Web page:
Lesson Plans and Worksheets
Browse by Subject
Painting Teacher Resources
Find Painting educational ideas and activities
Before the class makes abstract art, they see contemporary examples and analyze them. They look at art made by abstract artists under the age of 33 then use similar techniques to create an interesting collection of their own. The instructional activity spans five sessions and includes discussion questions, art resources, vocabulary, and creative projects.
Students design an environment that resembles a prehistoric cave. They use ancient rock art as inspiration for their own artistic expression. They demonstrate their understanding of the vocabulary, tools, and techniques used in prehistoric cave art and share their artwork with the class and discuss the meanings of their paintings.
Students discover new art techniques by examining the work of Paul Gauguin and his use of opposite colors. In this art analysis lesson, students investigate the different perspectives and colors used in classic post impressionist paintings. Students create and share their own landscape paintings using Gauguin's opposite color techniques.
This is a big project, but lucky for you, the materials, steps, and additional notes are at-the-ready to make it a classroom possibility. Your class will sculpt a life-sized artist using steel brackets, plywood, chicken wire, and modeling paste. This is quite an undertaking, but well worth it. Tip: Have learners use this sculpting technique to create a dinosaur, animal, or famous painter they are learning about in class.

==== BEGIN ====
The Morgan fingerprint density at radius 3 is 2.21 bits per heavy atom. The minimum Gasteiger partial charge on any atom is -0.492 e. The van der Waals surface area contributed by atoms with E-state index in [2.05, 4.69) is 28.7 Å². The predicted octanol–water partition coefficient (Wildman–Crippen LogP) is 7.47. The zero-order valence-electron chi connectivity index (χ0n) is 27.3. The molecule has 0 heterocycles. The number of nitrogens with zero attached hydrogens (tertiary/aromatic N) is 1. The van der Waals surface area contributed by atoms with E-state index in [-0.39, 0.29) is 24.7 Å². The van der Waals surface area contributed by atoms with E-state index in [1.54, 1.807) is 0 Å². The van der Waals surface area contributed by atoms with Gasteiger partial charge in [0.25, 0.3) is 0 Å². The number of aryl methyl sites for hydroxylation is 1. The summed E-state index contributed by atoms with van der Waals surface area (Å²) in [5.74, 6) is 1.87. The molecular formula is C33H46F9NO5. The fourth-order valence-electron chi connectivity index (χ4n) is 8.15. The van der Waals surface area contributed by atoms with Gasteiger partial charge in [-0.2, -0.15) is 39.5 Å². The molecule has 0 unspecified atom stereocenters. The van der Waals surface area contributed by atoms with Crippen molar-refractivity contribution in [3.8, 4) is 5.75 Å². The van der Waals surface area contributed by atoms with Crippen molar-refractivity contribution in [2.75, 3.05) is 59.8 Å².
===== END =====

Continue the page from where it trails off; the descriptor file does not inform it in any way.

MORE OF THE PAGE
View a painting to find a color and a shape in the artwork. Have your students answer questions based on Sam Abacus Sliding painting, and identify the processes he used in his painting "Abacus Sliding". Students experiment with the primary colors and tools to scrape their paintings.
Seven major abstract art movements are analyzed by learners in groups. Each group analyzes various works by determining which work belongs to which movement. They then read Flatland, engage in an art and literary analysis discussion, then write a paper on what they've learned in class.
What is biodiversity, and why is it so important? Explore biodiversity with your young environmentalists by researching an ecosystem and illustrating its diversity through a piece of artwork. An instructional sequence and possible extension ideas are included. This could be tailored to fit several grade levels, although the original standard referred to is a fourth grade standard.
Young scholars learn painting techniques. In this painting and color lesson, students view Dan Namingha's painting and describe what they see and name the colors they recognize. Young scholars use thick paints to practice painting techniques and learn how to blend different colors to make new colors. Students share their paintings with the class.
A neat art project is on the horizon. Your class can experience impasto, or textured painting with this expressive art lesson. They design and then paint using the impasto technique. This is done by mixing toilet paper into the paint. The results are great and would accent a lesson on a painter such as Van Gough.